Making Sense of Mexico City: Architectural Hodgepodge or a Horizontal Archeological Site?

“I Speak of the City,
A novelty today, tomorrow a ruin from the past, buried and resurrected every day,
lived together in streets, plazas, taxis, movie houses, theaters, bars, hotels, pigeon coops and catacombs, . . . 

The city that dreams us all, that all of us build and unbuild and rebuild as we dream,  . . . 
I speak of the buildings of stone and marble, of cement, glass and steel, of the people in the lobbies and doorways, 
I speak of our public history, and of our secret history, yours and mine.

(Octavio Paz, “I Speak of the City” in The Collected Poems of Octavio Paz, 1957-1987,
edited and translated by Eliot Weinberger, New York: New Directions Books, 1987, pp. 511-517)

Octavio Paz's prose poem portrays with words how the buildings and streets of any city reflect the urban human condition. But each does so embodying the historical and cultural character, el imaginario, the collective imagination, that makes it unique. Octavio Paz's city was Mexico City. This blog of ambles through the streets and neighborhoods of his city is our effort to make it ours.

City as Hodgepodge...

Your first experience of Mexico City, as you walk through its many colonias, or neighborhoods, especially those in and around Centro, is of an architectural hodge-podge, an incoherent batiburrillo, a jumble of buildings from various eras. Structures from the colonial period, adapted to contemporary uses, are enmeshed with newer neighbors from the 19th and 20th centuries.

The effect of this temporal-spatial desorden can be rather disorienting. You seem to be in no particular place or time—or in several simultaneously. It's as though you've entered a kind of time-warp that the chilangos, city residents, around you seem either not to have noticed or are not disturbed by. They go about their daily life, with its predictable actions and rhythms of working and relaxing, selling and buying, and, frequently, eating.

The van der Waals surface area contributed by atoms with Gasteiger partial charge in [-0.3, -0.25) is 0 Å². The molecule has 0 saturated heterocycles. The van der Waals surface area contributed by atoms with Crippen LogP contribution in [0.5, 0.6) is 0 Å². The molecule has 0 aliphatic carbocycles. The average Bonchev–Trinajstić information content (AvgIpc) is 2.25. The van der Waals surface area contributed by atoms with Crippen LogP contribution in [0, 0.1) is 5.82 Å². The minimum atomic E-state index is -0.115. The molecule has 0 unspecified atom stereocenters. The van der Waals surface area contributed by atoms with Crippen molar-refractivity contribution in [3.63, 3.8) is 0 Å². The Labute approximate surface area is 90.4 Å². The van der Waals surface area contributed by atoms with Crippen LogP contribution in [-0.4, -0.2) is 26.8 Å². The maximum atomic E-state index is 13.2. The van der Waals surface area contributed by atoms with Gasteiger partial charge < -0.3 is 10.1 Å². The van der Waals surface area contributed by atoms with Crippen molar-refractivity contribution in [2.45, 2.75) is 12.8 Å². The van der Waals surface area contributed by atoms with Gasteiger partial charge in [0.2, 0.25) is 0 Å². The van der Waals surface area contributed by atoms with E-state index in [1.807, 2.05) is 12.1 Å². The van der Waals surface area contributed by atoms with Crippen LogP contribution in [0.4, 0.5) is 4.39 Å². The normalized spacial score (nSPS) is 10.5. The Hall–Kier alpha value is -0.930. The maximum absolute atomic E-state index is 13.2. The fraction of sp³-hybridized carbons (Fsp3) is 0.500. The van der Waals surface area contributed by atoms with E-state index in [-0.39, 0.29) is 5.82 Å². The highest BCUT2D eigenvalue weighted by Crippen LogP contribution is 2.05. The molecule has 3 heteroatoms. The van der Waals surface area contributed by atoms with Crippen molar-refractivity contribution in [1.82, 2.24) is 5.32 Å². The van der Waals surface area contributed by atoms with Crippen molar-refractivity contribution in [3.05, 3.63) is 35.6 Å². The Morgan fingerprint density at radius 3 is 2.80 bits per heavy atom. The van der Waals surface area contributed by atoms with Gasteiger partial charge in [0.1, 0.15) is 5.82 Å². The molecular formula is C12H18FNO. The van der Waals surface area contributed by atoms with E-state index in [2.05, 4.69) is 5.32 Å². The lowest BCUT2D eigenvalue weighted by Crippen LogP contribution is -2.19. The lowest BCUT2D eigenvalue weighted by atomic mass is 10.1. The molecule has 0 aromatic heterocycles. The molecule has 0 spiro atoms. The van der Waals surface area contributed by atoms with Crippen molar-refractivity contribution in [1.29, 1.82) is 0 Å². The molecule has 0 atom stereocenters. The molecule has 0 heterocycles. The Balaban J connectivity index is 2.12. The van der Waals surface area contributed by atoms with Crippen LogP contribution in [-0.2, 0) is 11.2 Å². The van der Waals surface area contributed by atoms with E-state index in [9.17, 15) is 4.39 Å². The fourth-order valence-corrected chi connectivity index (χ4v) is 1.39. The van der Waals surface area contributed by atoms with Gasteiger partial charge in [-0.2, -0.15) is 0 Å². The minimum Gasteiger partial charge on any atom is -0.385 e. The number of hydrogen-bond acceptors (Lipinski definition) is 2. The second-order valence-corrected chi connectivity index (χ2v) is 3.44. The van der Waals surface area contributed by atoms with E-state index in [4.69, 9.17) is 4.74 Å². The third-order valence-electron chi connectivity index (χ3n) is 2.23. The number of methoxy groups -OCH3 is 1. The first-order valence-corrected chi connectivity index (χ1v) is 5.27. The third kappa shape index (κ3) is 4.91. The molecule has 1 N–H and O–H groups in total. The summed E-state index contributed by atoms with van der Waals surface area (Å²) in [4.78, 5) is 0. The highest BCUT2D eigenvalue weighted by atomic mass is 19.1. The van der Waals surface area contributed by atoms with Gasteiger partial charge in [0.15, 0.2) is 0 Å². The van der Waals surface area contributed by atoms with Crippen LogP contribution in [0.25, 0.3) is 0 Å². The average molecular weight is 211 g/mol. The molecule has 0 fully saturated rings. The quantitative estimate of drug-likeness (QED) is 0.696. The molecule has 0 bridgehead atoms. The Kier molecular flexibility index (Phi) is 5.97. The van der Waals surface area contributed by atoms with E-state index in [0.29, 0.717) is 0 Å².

...or Vibrant, Horizontal Archeological Site

So what to make of this hodgepodge of eras, these fragments of disconnected history, this batiburrillo? We are used to thinking of Mexican history in archeological terms, as a sequence of horizontal layers built one atop another, as the Historic Center sits atop the remains of the Mexica/Azteca Tenochtitlán.

Aha! One sunny afternoon, in the midst of one of our ambles with Alejandro, our chilango scout, guide and mentor, sitting in a quiet plaza, puzzling over this confusion, suddenly, the pieces fell into place. Like pieces of colored glass forming a pattern in a kaleidoscope, the layers aren't piled one atop another, but lie side by side. Mexico City is a horizontal archeological site! The batiburrillo is the jumble of artifacts that would be found in any archeological "dig", but no physical digging is necessary here. 

Recently, we came across a quote by Carlos Fuentes, the famed Mexican novelist and essayist, that confirmed our perception:
"Old cities are living and breathing entities, where the future is built not only atop the past, but also beside it. Mexico City, like Rome, is a layered city, where past civilizations coexist with one another." quoted in the New York Times, Sept. 8, 2005, in an article on Mexico City architectural issues as exemplified in the Paseo de la Reforma.
So all you have to do is walk around and keep your eyes open. The only "digging" comes afterward, researching the histories of various pieces encountered. And for that, now there's the Internet! So the "digging" is fun, relaxed armchair exploration after an intriguing amble. 

Mexico City Ambles is our presentation of this archeological-historical exploration-in-progress.

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